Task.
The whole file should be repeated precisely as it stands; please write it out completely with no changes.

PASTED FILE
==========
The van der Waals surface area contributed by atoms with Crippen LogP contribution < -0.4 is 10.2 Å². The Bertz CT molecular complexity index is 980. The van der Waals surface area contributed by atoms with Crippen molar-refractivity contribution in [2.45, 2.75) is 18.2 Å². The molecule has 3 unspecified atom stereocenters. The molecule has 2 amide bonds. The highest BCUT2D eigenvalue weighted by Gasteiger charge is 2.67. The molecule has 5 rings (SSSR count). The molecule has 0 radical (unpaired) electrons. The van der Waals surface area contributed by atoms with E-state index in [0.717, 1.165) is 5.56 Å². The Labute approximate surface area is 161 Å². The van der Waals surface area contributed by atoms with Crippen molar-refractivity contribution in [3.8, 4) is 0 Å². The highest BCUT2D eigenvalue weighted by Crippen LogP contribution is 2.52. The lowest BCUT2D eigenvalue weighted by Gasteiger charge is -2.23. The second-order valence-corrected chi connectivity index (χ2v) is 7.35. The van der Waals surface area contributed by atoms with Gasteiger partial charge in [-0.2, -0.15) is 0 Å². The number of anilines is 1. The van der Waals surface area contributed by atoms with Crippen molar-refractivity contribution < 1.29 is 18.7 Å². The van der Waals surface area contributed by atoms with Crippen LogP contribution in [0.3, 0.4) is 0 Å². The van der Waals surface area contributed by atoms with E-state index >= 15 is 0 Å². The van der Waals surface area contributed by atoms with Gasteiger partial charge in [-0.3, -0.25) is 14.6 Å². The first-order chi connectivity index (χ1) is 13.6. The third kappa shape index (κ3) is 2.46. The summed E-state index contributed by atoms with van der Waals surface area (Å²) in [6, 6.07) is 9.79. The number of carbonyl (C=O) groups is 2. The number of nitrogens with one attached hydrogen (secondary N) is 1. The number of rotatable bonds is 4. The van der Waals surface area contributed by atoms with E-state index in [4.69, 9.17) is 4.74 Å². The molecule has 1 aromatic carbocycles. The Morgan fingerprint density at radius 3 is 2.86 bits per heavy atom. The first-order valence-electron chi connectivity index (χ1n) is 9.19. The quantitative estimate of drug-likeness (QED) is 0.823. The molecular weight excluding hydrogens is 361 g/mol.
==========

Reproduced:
The van der Waals surface area contributed by atoms with Crippen LogP contribution < -0.4 is 10.2 Å². The Bertz CT molecular complexity index is 980. The van der Waals surface area contributed by atoms with Crippen molar-refractivity contribution in [2.45, 2.75) is 18.2 Å². The molecule has 3 unspecified atom stereocenters. The molecule has 2 amide bonds. The highest BCUT2D eigenvalue weighted by Gasteiger charge is 2.67. The molecule has 5 rings (SSSR count). The molecule has 0 radical (unpaired) electrons. The van der Waals surface area contributed by atoms with E-state index in [0.717, 1.165) is 5.56 Å². The Labute approximate surface area is 161 Å². The van der Waals surface area contributed by atoms with Crippen molar-refractivity contribution in [3.8, 4) is 0 Å². The highest BCUT2D eigenvalue weighted by Crippen LogP contribution is 2.52. The lowest BCUT2D eigenvalue weighted by Gasteiger charge is -2.23. The second-order valence-corrected chi connectivity index (χ2v) is 7.35. The van der Waals surface area contributed by atoms with Gasteiger partial charge in [-0.2, -0.15) is 0 Å². The number of anilines is 1. The van der Waals surface area contributed by atoms with Crippen molar-refractivity contribution < 1.29 is 18.7 Å². The van der Waals surface area contributed by atoms with Crippen LogP contribution in [0.3, 0.4) is 0 Å². The van der Waals surface area contributed by atoms with E-state index >= 15 is 0 Å². The van der Waals surface area contributed by atoms with Gasteiger partial charge in [-0.3, -0.25) is 14.6 Å². The first-order chi connectivity index (χ1) is 13.6. The third kappa shape index (κ3) is 2.46. The summed E-state index contributed by atoms with van der Waals surface area (Å²) in [6, 6.07) is 9.79. The number of carbonyl (C=O) groups is 2. The number of nitrogens with one attached hydrogen (secondary N) is 1. The number of rotatable bonds is 4. The van der Waals surface area contributed by atoms with E-state index in [4.69, 9.17) is 4.74 Å². The molecule has 1 aromatic carbocycles. The Morgan fingerprint density at radius 3 is 2.86 bits per heavy atom. The first-order valence-electron chi connectivity index (χ1n) is 9.19. The quantitative estimate of drug-likeness (QED) is 0.823. The molecular weight excluding hydrogens is 361 g/mol.